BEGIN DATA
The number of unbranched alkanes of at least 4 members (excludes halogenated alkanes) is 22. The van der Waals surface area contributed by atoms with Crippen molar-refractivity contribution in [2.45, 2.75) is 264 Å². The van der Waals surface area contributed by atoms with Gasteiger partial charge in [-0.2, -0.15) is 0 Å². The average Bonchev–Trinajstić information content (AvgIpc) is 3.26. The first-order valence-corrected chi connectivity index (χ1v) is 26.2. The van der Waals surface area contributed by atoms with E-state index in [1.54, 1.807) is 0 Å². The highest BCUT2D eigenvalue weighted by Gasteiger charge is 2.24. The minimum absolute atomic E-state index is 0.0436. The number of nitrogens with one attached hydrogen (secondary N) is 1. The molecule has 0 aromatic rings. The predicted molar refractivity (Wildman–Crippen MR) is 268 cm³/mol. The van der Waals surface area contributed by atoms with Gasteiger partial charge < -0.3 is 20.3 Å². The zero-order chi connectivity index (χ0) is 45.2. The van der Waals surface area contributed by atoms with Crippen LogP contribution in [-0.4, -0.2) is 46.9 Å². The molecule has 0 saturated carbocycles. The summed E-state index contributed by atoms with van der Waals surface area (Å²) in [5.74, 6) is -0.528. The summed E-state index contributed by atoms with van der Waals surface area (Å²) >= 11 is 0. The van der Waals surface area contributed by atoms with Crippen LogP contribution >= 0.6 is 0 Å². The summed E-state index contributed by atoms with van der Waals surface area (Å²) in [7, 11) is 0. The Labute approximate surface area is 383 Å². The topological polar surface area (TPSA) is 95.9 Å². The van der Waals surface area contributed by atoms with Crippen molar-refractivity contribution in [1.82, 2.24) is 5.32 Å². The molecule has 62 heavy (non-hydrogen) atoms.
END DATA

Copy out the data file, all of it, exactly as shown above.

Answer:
The number of unbranched alkanes of at least 4 members (excludes halogenated alkanes) is 22. The van der Waals surface area contributed by atoms with Crippen molar-refractivity contribution in [2.45, 2.75) is 264 Å². The van der Waals surface area contributed by atoms with Gasteiger partial charge in [-0.2, -0.15) is 0 Å². The average Bonchev–Trinajstić information content (AvgIpc) is 3.26. The first-order valence-corrected chi connectivity index (χ1v) is 26.2. The van der Waals surface area contributed by atoms with E-state index in [1.54, 1.807) is 0 Å². The highest BCUT2D eigenvalue weighted by Gasteiger charge is 2.24. The minimum absolute atomic E-state index is 0.0436. The number of nitrogens with one attached hydrogen (secondary N) is 1. The molecule has 0 aromatic rings. The predicted molar refractivity (Wildman–Crippen MR) is 268 cm³/mol. The van der Waals surface area contributed by atoms with Gasteiger partial charge < -0.3 is 20.3 Å². The zero-order chi connectivity index (χ0) is 45.2. The van der Waals surface area contributed by atoms with Crippen LogP contribution in [-0.4, -0.2) is 46.9 Å². The molecule has 0 saturated carbocycles. The summed E-state index contributed by atoms with van der Waals surface area (Å²) in [5.74, 6) is -0.528. The summed E-state index contributed by atoms with van der Waals surface area (Å²) >= 11 is 0. The van der Waals surface area contributed by atoms with Crippen LogP contribution >= 0.6 is 0 Å². The summed E-state index contributed by atoms with van der Waals surface area (Å²) in [7, 11) is 0. The Labute approximate surface area is 383 Å². The topological polar surface area (TPSA) is 95.9 Å². The van der Waals surface area contributed by atoms with Crippen molar-refractivity contribution in [1.82, 2.24) is 5.32 Å². The molecule has 62 heavy (non-hydrogen) atoms.